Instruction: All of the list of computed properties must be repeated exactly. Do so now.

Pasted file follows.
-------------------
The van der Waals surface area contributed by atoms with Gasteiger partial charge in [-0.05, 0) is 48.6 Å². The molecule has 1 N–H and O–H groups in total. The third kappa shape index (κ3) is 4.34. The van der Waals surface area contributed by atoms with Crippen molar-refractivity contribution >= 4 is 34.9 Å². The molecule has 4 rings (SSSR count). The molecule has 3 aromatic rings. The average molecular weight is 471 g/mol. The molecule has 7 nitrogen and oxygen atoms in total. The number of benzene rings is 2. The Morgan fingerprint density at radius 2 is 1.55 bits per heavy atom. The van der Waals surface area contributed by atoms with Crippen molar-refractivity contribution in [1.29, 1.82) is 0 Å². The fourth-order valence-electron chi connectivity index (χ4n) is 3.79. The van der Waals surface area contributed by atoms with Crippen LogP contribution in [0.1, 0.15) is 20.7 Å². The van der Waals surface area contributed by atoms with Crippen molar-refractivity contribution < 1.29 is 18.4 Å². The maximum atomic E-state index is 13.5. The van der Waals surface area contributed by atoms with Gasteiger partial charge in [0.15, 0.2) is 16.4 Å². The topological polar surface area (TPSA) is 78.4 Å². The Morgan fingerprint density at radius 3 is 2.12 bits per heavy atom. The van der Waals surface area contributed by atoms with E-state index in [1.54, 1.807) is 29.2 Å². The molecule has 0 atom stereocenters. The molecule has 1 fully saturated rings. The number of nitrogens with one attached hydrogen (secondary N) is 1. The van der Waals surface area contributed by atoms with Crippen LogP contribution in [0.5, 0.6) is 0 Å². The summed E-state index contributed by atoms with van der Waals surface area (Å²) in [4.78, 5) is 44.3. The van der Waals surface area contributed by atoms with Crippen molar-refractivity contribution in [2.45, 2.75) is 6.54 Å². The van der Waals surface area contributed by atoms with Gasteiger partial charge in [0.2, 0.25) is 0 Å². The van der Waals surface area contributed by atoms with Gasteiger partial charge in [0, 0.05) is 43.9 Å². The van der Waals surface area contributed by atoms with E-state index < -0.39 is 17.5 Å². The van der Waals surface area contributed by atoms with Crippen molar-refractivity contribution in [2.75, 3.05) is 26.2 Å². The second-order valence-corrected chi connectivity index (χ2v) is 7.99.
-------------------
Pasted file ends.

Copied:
The van der Waals surface area contributed by atoms with Gasteiger partial charge in [-0.05, 0) is 48.6 Å². The molecule has 1 N–H and O–H groups in total. The third kappa shape index (κ3) is 4.34. The van der Waals surface area contributed by atoms with Crippen molar-refractivity contribution >= 4 is 34.9 Å². The molecule has 4 rings (SSSR count). The molecule has 3 aromatic rings. The average molecular weight is 471 g/mol. The molecule has 7 nitrogen and oxygen atoms in total. The number of benzene rings is 2. The Morgan fingerprint density at radius 2 is 1.55 bits per heavy atom. The van der Waals surface area contributed by atoms with Crippen molar-refractivity contribution in [1.29, 1.82) is 0 Å². The fourth-order valence-electron chi connectivity index (χ4n) is 3.79. The van der Waals surface area contributed by atoms with Crippen LogP contribution in [0.1, 0.15) is 20.7 Å². The van der Waals surface area contributed by atoms with Crippen molar-refractivity contribution < 1.29 is 18.4 Å². The maximum atomic E-state index is 13.5. The van der Waals surface area contributed by atoms with Gasteiger partial charge in [0.15, 0.2) is 16.4 Å². The topological polar surface area (TPSA) is 78.4 Å². The Morgan fingerprint density at radius 3 is 2.12 bits per heavy atom. The van der Waals surface area contributed by atoms with E-state index in [1.54, 1.807) is 29.2 Å². The molecule has 0 atom stereocenters. The molecule has 1 fully saturated rings. The number of nitrogens with one attached hydrogen (secondary N) is 1. The van der Waals surface area contributed by atoms with Crippen LogP contribution in [0.5, 0.6) is 0 Å². The summed E-state index contributed by atoms with van der Waals surface area (Å²) in [4.78, 5) is 44.3. The van der Waals surface area contributed by atoms with Crippen molar-refractivity contribution in [2.45, 2.75) is 6.54 Å². The van der Waals surface area contributed by atoms with Gasteiger partial charge in [0.2, 0.25) is 0 Å². The van der Waals surface area contributed by atoms with Gasteiger partial charge in [0, 0.05) is 43.9 Å². The van der Waals surface area contributed by atoms with E-state index < -0.39 is 17.5 Å². The van der Waals surface area contributed by atoms with Crippen molar-refractivity contribution in [2.75, 3.05) is 26.2 Å². The second-order valence-corrected chi connectivity index (χ2v) is 7.99.